Then one day, in the winter of 1985-86, I was again reading the paper when I saw an ad regarding a found cat on Mt. Baker. He was a large, short tailed male, and the people who found him were asking the owners to come get him. The ad ran for about 3 weeks. Finally, I couldn't stand it. I called up the people who ran the ad and asked if the cat's owners had come to pick him up. No, they hadn't, I was told, so I said that we would be right up to get him. You see, I had previously been a home to take in extras from the Alternative Humane Society, and had done volunteer work in the Ketchikan Humane Society, so I was not willing to have a large, beautiful, short tailed boy sent to the Humane Society and be put to sleep. When we got there, I was surprised at the appearance to the cat. He was not at all what I expected him to look like. As we drove I thought he would be a somewhat fat(large), average bodied, short tailed Manx looking type cat. He was none of that. Rather, he was very leggy, with his back standing to my knees. He had a longer, half-length tail, with a knot on the end of it, and was very heavy, in spite of being starved in appearance. The man who gave him to us was a struggling rock musician by the name of Todd Smallwood who has since made it in Hollywood recording scores for movies. He still owns the property, but the tiny cabin has been turned into a recording studio and a new, enormous and gorgeous home sits on the hill. Bill and I went to see him a a couple of years ago to tell him what had happened with that cat and how , inadvertently, he had played a part in the origination of the pixiebob. So we took the big cat that day, and immediately went to show him off to Mom. She flipped out completely. "You aren't going to take that cat home! He might hurt the children!" I hate it when she's right, but she sure was. We didn't know the brute from Adam, and decided to take her up on her offer to keep him. She fell in love with his looks as did we. She named him Keba, and he ruled the neighborhood for several years, scrapping just like a bobcat. On an interesting note, he was weighed in at 17 pounds in an emaciated condition.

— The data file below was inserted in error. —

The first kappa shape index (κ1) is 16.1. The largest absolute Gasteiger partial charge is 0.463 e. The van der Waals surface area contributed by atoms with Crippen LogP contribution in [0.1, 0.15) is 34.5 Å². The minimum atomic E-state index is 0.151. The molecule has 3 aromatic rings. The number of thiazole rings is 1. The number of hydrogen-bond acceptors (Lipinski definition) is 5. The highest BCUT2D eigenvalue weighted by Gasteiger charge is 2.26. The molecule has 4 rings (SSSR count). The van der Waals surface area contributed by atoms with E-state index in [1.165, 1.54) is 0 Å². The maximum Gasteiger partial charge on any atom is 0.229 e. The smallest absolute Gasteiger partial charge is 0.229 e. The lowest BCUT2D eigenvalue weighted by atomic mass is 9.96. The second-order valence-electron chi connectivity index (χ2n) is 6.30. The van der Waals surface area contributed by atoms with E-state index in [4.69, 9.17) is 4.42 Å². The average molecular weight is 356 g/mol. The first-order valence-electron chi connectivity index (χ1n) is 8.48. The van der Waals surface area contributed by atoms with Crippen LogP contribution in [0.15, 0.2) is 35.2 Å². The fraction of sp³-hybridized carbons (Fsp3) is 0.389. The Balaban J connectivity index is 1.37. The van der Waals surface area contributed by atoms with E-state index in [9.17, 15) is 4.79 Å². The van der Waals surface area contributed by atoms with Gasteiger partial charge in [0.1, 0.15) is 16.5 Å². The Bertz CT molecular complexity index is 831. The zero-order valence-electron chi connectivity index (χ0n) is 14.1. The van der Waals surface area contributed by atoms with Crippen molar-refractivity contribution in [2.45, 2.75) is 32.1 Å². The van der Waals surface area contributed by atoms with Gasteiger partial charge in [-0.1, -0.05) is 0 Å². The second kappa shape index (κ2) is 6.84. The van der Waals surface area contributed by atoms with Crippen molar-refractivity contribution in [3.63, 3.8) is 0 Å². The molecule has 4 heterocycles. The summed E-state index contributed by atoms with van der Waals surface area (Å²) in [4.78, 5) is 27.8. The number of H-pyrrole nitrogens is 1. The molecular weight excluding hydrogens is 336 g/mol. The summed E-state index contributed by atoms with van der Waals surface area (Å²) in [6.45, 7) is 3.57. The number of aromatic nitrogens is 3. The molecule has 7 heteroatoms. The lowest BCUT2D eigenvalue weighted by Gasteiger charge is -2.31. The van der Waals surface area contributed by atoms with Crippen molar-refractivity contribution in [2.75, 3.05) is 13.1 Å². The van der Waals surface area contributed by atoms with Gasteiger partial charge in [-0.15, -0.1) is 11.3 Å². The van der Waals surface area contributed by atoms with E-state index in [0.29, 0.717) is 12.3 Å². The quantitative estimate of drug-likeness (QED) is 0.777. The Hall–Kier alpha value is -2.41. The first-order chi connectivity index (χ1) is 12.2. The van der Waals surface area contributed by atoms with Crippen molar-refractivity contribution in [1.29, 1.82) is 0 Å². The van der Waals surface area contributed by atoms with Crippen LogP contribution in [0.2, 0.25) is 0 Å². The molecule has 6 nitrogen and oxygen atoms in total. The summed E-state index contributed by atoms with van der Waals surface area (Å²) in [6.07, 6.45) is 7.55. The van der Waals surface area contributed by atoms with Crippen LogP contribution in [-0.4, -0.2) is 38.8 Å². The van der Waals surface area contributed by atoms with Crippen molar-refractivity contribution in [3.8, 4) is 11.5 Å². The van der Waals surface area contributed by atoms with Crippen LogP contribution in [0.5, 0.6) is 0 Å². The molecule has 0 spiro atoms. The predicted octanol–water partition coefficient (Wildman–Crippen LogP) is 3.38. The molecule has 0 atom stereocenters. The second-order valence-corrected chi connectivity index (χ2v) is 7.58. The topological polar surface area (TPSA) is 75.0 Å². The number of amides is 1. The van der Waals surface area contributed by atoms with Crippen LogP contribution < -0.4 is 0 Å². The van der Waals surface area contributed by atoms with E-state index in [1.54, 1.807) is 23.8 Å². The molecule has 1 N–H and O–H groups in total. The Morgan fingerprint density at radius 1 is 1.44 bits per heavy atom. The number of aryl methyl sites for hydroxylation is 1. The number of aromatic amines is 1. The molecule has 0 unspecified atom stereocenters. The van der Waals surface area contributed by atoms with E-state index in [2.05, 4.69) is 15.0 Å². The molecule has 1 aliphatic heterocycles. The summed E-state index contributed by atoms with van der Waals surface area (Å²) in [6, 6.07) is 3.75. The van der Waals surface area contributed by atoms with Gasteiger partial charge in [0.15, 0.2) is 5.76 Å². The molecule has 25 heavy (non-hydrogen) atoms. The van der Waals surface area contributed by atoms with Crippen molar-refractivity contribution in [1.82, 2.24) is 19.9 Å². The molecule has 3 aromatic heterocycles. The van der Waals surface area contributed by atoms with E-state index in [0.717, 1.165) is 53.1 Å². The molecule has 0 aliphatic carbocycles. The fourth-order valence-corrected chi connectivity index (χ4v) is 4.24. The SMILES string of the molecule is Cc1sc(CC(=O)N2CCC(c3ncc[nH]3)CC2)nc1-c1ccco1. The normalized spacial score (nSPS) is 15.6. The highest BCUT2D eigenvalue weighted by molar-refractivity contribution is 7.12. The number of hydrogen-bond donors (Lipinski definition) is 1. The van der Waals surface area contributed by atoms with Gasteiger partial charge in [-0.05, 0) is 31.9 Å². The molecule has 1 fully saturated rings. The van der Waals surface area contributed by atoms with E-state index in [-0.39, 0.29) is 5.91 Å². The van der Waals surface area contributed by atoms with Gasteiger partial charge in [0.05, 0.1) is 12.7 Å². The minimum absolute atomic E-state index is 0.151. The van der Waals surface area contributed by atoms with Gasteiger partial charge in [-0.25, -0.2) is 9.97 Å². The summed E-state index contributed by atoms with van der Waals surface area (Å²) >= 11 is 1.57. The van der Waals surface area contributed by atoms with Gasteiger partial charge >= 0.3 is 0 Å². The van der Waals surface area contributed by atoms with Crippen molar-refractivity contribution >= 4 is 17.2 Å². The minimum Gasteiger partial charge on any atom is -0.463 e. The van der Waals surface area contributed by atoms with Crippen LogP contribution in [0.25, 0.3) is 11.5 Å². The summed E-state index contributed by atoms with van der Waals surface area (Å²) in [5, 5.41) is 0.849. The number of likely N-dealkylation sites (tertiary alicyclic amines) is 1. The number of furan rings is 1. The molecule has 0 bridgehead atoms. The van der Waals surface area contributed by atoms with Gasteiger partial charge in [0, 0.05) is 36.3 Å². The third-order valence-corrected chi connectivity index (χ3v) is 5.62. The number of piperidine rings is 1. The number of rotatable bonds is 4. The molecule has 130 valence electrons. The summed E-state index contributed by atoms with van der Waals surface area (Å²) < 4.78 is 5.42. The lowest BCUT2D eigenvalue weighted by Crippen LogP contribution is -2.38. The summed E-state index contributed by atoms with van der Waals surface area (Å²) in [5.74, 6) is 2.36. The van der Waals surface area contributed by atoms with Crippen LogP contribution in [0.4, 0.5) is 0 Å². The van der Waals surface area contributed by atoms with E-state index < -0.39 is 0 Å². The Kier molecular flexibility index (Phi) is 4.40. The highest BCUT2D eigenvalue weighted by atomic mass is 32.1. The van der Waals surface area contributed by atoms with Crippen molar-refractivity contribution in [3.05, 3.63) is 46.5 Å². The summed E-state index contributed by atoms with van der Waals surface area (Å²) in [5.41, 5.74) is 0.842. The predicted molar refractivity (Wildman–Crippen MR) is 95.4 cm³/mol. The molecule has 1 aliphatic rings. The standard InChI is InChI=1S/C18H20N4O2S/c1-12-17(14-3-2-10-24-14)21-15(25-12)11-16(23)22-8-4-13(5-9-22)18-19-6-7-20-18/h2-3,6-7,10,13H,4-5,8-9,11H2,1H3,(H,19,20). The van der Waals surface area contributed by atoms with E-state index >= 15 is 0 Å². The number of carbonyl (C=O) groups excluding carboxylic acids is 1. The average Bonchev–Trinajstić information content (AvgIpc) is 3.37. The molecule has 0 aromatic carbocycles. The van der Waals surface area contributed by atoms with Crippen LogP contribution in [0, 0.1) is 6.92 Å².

Keba and Maggie's first children: Pixie...

Then Providence shined on me and in April of 1986, something wonderful happened, and I thank God for it nearly every day. I was over visiting with Mom when there was a knock on the door. The neighbor from across the street was standing there and did not look happy, no, not one bit. She complained that our male had come over and bred her female and now she had a litter of kittens that she did not want. Feeling guilty for not neutering him, I sheepishly agreed to come get the kittens. But when I went over to the house, and saw the mother, my mouth dropped open! "What kind of cat IS she?" The neighbor explained that they had had her for several years, that she had come from a barn in the Everson area (just north and east of Bellingham), and that she was supposed to be part bobcat. I really didn't have to ask the question I did, it was just that I didn't expect something that wild looking to be in a home...it was just so out of place. I could hear her husband in the next room muttering and cursing about the cats and so I asked her if she would be willing to let go of the mother with the babies. She tearfully said yes. I couldn't believe my good fortune! Now this really LOOKED like a part bobcat, and there were 3 wonderful kittens with her, children of Keba, no less! I was enamored with the group, especially the long tailed female kitte She had a very unusual face, unlike I had ever seen in a cat before, she seemed almost ethereal! I place the two boys, both with stumpy tails, in loving homes, and being in love with the little girl's face, I kept her and called her Pixie.

Maggie and Sasha's only litter: Battu & Petey

In the few months that I had Maggie, I was able to breed her to Sasha, and she produced a litter in September, 1986, from which I kept one male and one female. I named them Battu and Petey. So they were half siblings of Pixie.

Then Sasha, shortly after he bred Maggie, left us for good; he got out of the house, and never looked back. We never saw him again.

So we kept Pixie, Petey, and Battu, and we still have a few pictures of them as kittens. Petey and Battu were both naturally short tailed cats, both of them having a very wild face, extra toes(from dad Sasha) and a wild attitude. Petey, especially, we couldn't even touch, she would have to come to you, and anytime she did, we felt very special. She was very ghostlike, indeed. You could never find her or hold her when you did. But her nature, although shy, was very sweet. She ended up living with my parents for most of her life, Because she was so shy and took to my step-dad so well.

Petey's kittens: StoneIsland's Black Bart & Sasquatch

But we were able to breed her occasionally and today, her only descendants in the program are Stone Island's Black Bart and Sasquatch.

By this time, I knew that there was indeed something special about the 3 cats and knew that I couldn't live without Pixie's incredible face! Plans were starting to swirl in my head!

Pixie and Battu's kitten: Monster

Having gone back to Alaska once more, we then moved south in March 1987 for the last time, settling in Bellingham. When Pixie was breeding age, she was bred to the only male I had, her half-brother Battu. She produced a single fabulous polydactyl kitten in the summer of 1987 that I ignorantly sold. Then I bred her again, and this time she produced a kitten that, although I sold, I also later bought back, and her name was Monster.

Monster and Jamaïca (black manx)'s kitten: Amy